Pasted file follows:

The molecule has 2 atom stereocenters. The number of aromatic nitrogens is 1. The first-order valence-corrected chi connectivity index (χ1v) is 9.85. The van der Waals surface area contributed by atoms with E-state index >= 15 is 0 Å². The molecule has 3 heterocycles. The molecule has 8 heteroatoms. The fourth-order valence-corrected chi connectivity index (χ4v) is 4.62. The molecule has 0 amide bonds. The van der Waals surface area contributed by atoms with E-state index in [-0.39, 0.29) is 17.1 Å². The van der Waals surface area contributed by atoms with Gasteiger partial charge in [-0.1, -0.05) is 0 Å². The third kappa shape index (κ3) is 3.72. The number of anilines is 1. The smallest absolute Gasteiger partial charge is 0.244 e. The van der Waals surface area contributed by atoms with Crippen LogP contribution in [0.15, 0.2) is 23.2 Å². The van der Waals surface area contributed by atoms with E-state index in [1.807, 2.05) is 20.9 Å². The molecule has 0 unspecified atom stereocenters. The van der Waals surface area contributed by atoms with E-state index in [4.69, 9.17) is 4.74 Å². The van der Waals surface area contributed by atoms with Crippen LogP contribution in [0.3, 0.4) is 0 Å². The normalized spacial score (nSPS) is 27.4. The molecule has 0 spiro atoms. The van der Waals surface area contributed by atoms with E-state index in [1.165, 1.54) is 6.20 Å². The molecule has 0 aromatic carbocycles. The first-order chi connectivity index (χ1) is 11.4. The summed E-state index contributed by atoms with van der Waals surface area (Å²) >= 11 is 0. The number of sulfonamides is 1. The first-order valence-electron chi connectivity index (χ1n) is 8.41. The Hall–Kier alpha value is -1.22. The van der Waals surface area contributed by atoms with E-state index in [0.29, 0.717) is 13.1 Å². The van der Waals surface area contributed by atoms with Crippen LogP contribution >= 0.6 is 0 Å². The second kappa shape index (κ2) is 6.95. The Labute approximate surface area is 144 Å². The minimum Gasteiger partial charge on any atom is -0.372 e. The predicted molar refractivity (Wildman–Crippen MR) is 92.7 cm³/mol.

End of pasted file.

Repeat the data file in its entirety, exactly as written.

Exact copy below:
The molecule has 2 atom stereocenters. The number of aromatic nitrogens is 1. The first-order valence-corrected chi connectivity index (χ1v) is 9.85. The van der Waals surface area contributed by atoms with E-state index >= 15 is 0 Å². The molecule has 3 heterocycles. The molecule has 8 heteroatoms. The fourth-order valence-corrected chi connectivity index (χ4v) is 4.62. The molecule has 0 amide bonds. The van der Waals surface area contributed by atoms with E-state index in [-0.39, 0.29) is 17.1 Å². The van der Waals surface area contributed by atoms with Gasteiger partial charge in [-0.1, -0.05) is 0 Å². The third kappa shape index (κ3) is 3.72. The number of anilines is 1. The smallest absolute Gasteiger partial charge is 0.244 e. The van der Waals surface area contributed by atoms with Crippen LogP contribution in [0.15, 0.2) is 23.2 Å². The van der Waals surface area contributed by atoms with E-state index in [1.807, 2.05) is 20.9 Å². The molecule has 0 unspecified atom stereocenters. The van der Waals surface area contributed by atoms with E-state index in [4.69, 9.17) is 4.74 Å². The van der Waals surface area contributed by atoms with Crippen LogP contribution in [0.3, 0.4) is 0 Å². The normalized spacial score (nSPS) is 27.4. The molecule has 0 spiro atoms. The van der Waals surface area contributed by atoms with E-state index in [1.165, 1.54) is 6.20 Å². The molecule has 0 aromatic carbocycles. The first-order chi connectivity index (χ1) is 11.4. The summed E-state index contributed by atoms with van der Waals surface area (Å²) >= 11 is 0. The number of sulfonamides is 1. The first-order valence-electron chi connectivity index (χ1n) is 8.41. The Hall–Kier alpha value is -1.22. The van der Waals surface area contributed by atoms with E-state index in [0.29, 0.717) is 13.1 Å². The van der Waals surface area contributed by atoms with Crippen LogP contribution >= 0.6 is 0 Å². The second kappa shape index (κ2) is 6.95. The Labute approximate surface area is 144 Å². The minimum Gasteiger partial charge on any atom is -0.372 e. The predicted molar refractivity (Wildman–Crippen MR) is 92.7 cm³/mol.